Delhi Belly

July 1st, 2011







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more trailers Delhi Belly

Delhi BellyStill of Imran Khan in Delhi BellyStill of Imran Khan in Delhi BellyStill of Imran Khan and Vir Das in Delhi Belly

Plot
Three struggling room-mates unknowingly become potential prey of a ruthless gangster.

Release Year: 2011

Rating: 7.6/10 (7,113 voted)

Critic's Score: 66/100

Director: Abhinay Deo

Stars: Imran Khan, Vir Das, Kunaal Roy Kapur

Storyline
Delhi-based Sonia agrees to deliver a package for Vladimir Dragunsky and asks her rather unkempt and debt-ridden fiancé, Tashi Malhotra, to do it for her. Tashi, in turn, asks one of two of his room-mates, Nitin. But Nitin forgets to do so due to an upset stomach ailment commonly known as 'Delhi Belly' as well as his plan to blackmail their landlord, Manish and asks the third roommate Arup to deliver the package. A gangster, Somayajulu, who was the recipient of this package, starts by brutally questioning Vladimir, and finds out that the package may be in the possession of the trio. While Tashi must deal with his attraction for Journalist Menaka and incur the wrath of her husband, Rajiv, he still has to fully come to terms whether or not he wants to marry Sonia. And the entry of ruthless Somayajulu and his gang seriously jeopardizes any plans Tashi and his friends may have for the future.

Cast:
Imran Khan - Tashi Malhotra / Tashi Dorjee Lhaloo
Vir Das - Arup
Kunaal Roy Kapur - Nitin
Shenaz Treasury - Sonia
Poorna Jagannathan - Menaka
Kim Bodnia - Vladimir Dragunsky
Paresh Ganatra - Manish Chand Jain
Vijay Raaz - Cowboy
Ashraf-Ul-Haque - Titoo
Dhaval Barbhaya - R. Balachandar
Bugs Bhargava - Arup's boss
Divya Bhatia - Tashi's father
Nikita Bhatt - Leena
Neville Dadachanji - Keval Maharaj
Anusha Dhandekar - VJ Sophaya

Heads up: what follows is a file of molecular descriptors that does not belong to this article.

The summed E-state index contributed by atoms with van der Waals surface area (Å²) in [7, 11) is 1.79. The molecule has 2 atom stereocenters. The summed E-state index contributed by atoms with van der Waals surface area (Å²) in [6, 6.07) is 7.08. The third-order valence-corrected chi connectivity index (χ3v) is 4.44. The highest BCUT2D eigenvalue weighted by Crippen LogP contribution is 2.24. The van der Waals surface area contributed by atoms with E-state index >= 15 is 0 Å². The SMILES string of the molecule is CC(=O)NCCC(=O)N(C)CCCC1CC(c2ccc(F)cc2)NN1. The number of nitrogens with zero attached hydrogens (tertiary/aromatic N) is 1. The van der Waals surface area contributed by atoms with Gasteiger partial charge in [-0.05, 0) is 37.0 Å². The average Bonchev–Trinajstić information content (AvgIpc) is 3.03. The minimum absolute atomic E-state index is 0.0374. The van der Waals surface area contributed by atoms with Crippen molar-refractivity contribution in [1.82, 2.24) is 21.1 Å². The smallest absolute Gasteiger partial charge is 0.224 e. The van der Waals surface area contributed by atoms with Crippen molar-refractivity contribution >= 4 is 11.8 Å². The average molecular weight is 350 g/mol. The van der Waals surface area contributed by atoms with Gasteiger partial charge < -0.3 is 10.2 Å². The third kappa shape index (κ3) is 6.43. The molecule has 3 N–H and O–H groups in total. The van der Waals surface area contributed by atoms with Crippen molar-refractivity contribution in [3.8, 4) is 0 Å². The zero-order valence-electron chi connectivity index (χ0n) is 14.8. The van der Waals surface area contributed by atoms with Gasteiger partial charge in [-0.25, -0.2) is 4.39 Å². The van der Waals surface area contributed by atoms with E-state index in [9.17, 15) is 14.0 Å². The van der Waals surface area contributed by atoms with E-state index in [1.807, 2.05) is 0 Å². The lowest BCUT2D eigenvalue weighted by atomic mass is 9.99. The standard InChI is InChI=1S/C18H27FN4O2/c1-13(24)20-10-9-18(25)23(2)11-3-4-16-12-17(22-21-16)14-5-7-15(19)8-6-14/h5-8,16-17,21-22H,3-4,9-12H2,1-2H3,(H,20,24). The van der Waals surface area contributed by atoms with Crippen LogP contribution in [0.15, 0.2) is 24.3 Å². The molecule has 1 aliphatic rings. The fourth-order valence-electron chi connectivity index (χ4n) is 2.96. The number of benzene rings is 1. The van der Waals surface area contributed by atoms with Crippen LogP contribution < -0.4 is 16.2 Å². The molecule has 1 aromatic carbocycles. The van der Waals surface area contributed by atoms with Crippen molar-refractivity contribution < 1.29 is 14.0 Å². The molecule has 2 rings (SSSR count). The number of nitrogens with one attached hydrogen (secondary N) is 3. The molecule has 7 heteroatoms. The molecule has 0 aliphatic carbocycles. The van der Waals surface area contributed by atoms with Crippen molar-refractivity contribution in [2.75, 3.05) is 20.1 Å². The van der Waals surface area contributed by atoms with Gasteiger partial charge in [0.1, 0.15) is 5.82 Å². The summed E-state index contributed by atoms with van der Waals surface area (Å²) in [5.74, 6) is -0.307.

Taglines: Shit Happens!



Details

Official Website: Official Facebook | Official site [France] |

Release Date: 1 July 2011

Gross: $1,531,757 (USA) (7 August 2011)



Technical Specs

Runtime:  | India: (DVD)



Did You Know?

Trivia:
Cameo: [Aamir Khan] There are several mentions and posters for action-star Aamir in an Akshat Varma directed film-within-the-film (Return of Disco Fighter). Aamir Khan is the producer of Delhi Belly, and Akshat is the writer and associate-director. Aamir Khan has a cameo in a song from Disco Fighter at the end.

Goofs:
Revealing mistakes: In the scene where Nitin Kunaal Roy Kapur is taking pictures of the dead man, the dead man is breathing.

Quotes:
Nitin: ...mujhe pataa hai ki yeh tera dahej hai, par saali badi badsoorat gaad ihai. Jab gadhaa rickshe ki letaa hai to yeh paida hota hai.



User Review

DELHI BELLY (Movie Review)

Rating: 8/10

Humor is relative. What's humorous to me might not be funny to you and while you laugh on something, I might not laugh on it. Humor is also circumstantial and gets rusty out of the context. However, there is some humor which is universal and is acceptable to everyone. If we apply the same theory on modern Hindi films, Andaz Apna Apna and Munna Bhai series might be the only films to go in universally accepted humor category. Some other humor examples that worked on the box office but were not universally accepted are Singh is King, Ajab Prem Ki Ghazab Kahani, Phir Hera Pheri, Ready, Dhamaal and Golmaal etc. Then there is another kind of humor which does not go well with the masses but has its own cult following like that of Wesa Bhi Hota Hai Part II, Mithya, Bheja Fry etc. Delhi Belly (DB) is somewhere in between the universally accepted form of humor and the subtle cult following kind of humor. Through DB and other such efforts, Hindi cinema is coming out of romantic comedies and running around the trees.